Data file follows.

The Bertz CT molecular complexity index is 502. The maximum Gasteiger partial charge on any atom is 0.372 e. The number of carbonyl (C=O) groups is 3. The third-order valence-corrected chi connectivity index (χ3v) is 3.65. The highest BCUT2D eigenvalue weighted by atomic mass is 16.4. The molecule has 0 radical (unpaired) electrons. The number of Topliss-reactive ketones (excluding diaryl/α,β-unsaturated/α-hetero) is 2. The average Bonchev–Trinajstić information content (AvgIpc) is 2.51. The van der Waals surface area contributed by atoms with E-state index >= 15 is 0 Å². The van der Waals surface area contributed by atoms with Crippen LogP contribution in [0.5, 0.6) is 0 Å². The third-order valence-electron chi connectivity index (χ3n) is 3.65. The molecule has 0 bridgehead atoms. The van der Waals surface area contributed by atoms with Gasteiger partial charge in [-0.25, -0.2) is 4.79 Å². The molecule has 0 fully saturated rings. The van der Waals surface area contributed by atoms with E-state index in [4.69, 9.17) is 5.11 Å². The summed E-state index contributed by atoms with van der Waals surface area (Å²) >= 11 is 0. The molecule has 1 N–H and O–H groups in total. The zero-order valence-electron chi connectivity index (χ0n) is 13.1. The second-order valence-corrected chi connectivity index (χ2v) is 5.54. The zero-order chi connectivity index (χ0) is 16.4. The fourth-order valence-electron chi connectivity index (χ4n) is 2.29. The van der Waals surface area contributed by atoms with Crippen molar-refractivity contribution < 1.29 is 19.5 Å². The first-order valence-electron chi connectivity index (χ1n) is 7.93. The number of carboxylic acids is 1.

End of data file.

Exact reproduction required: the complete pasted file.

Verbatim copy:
The Bertz CT molecular complexity index is 502. The maximum Gasteiger partial charge on any atom is 0.372 e. The number of carbonyl (C=O) groups is 3. The third-order valence-corrected chi connectivity index (χ3v) is 3.65. The highest BCUT2D eigenvalue weighted by atomic mass is 16.4. The molecule has 0 radical (unpaired) electrons. The number of Topliss-reactive ketones (excluding diaryl/α,β-unsaturated/α-hetero) is 2. The average Bonchev–Trinajstić information content (AvgIpc) is 2.51. The van der Waals surface area contributed by atoms with E-state index >= 15 is 0 Å². The van der Waals surface area contributed by atoms with Crippen LogP contribution in [0.5, 0.6) is 0 Å². The third-order valence-electron chi connectivity index (χ3n) is 3.65. The molecule has 0 bridgehead atoms. The van der Waals surface area contributed by atoms with Gasteiger partial charge in [-0.25, -0.2) is 4.79 Å². The molecule has 0 fully saturated rings. The van der Waals surface area contributed by atoms with E-state index in [4.69, 9.17) is 5.11 Å². The summed E-state index contributed by atoms with van der Waals surface area (Å²) >= 11 is 0. The molecule has 1 N–H and O–H groups in total. The zero-order valence-electron chi connectivity index (χ0n) is 13.1. The second-order valence-corrected chi connectivity index (χ2v) is 5.54. The zero-order chi connectivity index (χ0) is 16.4. The fourth-order valence-electron chi connectivity index (χ4n) is 2.29. The van der Waals surface area contributed by atoms with Crippen molar-refractivity contribution < 1.29 is 19.5 Å². The first-order valence-electron chi connectivity index (χ1n) is 7.93. The number of carboxylic acids is 1.